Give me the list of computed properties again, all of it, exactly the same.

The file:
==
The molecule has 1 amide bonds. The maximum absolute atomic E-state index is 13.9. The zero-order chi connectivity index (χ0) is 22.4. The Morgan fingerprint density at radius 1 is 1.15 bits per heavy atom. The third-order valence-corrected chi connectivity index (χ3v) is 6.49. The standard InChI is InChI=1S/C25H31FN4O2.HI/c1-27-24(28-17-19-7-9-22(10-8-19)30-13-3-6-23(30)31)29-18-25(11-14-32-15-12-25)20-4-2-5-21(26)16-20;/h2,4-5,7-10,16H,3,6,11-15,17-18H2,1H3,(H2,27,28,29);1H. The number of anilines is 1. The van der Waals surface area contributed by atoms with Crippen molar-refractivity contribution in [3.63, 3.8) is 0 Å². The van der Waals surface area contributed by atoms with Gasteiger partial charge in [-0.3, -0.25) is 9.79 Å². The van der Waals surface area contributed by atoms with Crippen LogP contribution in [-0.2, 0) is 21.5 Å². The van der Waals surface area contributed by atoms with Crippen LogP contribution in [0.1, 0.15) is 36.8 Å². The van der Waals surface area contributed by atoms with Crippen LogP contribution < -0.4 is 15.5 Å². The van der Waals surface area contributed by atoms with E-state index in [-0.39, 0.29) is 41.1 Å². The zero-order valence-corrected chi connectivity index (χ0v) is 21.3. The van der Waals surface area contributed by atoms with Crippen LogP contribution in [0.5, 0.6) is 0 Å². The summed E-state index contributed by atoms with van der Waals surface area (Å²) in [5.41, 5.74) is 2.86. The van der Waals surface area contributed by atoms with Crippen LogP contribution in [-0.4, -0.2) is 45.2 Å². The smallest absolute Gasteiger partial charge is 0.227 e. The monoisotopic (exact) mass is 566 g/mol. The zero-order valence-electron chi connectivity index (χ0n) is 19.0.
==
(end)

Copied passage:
The molecule has 1 amide bonds. The maximum absolute atomic E-state index is 13.9. The zero-order chi connectivity index (χ0) is 22.4. The Morgan fingerprint density at radius 1 is 1.15 bits per heavy atom. The third-order valence-corrected chi connectivity index (χ3v) is 6.49. The standard InChI is InChI=1S/C25H31FN4O2.HI/c1-27-24(28-17-19-7-9-22(10-8-19)30-13-3-6-23(30)31)29-18-25(11-14-32-15-12-25)20-4-2-5-21(26)16-20;/h2,4-5,7-10,16H,3,6,11-15,17-18H2,1H3,(H2,27,28,29);1H. The number of anilines is 1. The van der Waals surface area contributed by atoms with Crippen molar-refractivity contribution in [3.63, 3.8) is 0 Å². The van der Waals surface area contributed by atoms with Gasteiger partial charge in [-0.3, -0.25) is 9.79 Å². The van der Waals surface area contributed by atoms with Crippen LogP contribution in [-0.2, 0) is 21.5 Å². The van der Waals surface area contributed by atoms with Crippen LogP contribution in [0.1, 0.15) is 36.8 Å². The van der Waals surface area contributed by atoms with Crippen LogP contribution < -0.4 is 15.5 Å². The van der Waals surface area contributed by atoms with E-state index in [-0.39, 0.29) is 41.1 Å². The zero-order valence-corrected chi connectivity index (χ0v) is 21.3. The van der Waals surface area contributed by atoms with Crippen LogP contribution in [0.5, 0.6) is 0 Å². The summed E-state index contributed by atoms with van der Waals surface area (Å²) in [5.41, 5.74) is 2.86. The van der Waals surface area contributed by atoms with Crippen LogP contribution in [-0.4, -0.2) is 45.2 Å². The smallest absolute Gasteiger partial charge is 0.227 e. The monoisotopic (exact) mass is 566 g/mol. The zero-order valence-electron chi connectivity index (χ0n) is 19.0.